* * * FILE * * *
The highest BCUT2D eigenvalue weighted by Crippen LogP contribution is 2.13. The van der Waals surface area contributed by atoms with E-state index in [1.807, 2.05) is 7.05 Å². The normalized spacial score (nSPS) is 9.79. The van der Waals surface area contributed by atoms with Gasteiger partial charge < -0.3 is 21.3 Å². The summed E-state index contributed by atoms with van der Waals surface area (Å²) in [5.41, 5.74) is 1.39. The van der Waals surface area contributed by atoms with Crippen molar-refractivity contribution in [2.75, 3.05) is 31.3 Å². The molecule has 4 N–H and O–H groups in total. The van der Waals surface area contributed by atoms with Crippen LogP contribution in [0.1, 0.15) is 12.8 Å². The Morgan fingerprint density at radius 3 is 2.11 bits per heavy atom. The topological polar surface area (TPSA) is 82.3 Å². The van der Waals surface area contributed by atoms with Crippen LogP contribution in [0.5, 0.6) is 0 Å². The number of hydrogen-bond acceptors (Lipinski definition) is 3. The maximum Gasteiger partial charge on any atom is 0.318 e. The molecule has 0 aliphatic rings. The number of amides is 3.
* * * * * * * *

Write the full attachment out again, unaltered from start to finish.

The highest BCUT2D eigenvalue weighted by Crippen LogP contribution is 2.13. The van der Waals surface area contributed by atoms with E-state index in [1.807, 2.05) is 7.05 Å². The normalized spacial score (nSPS) is 9.79. The van der Waals surface area contributed by atoms with Gasteiger partial charge < -0.3 is 21.3 Å². The summed E-state index contributed by atoms with van der Waals surface area (Å²) in [5.41, 5.74) is 1.39. The van der Waals surface area contributed by atoms with Crippen molar-refractivity contribution in [2.75, 3.05) is 31.3 Å². The molecule has 4 N–H and O–H groups in total. The van der Waals surface area contributed by atoms with Crippen LogP contribution in [0.1, 0.15) is 12.8 Å². The Morgan fingerprint density at radius 3 is 2.11 bits per heavy atom. The topological polar surface area (TPSA) is 82.3 Å². The van der Waals surface area contributed by atoms with Crippen LogP contribution in [0.5, 0.6) is 0 Å². The number of hydrogen-bond acceptors (Lipinski definition) is 3. The maximum Gasteiger partial charge on any atom is 0.318 e. The molecule has 0 aliphatic rings. The number of amides is 3.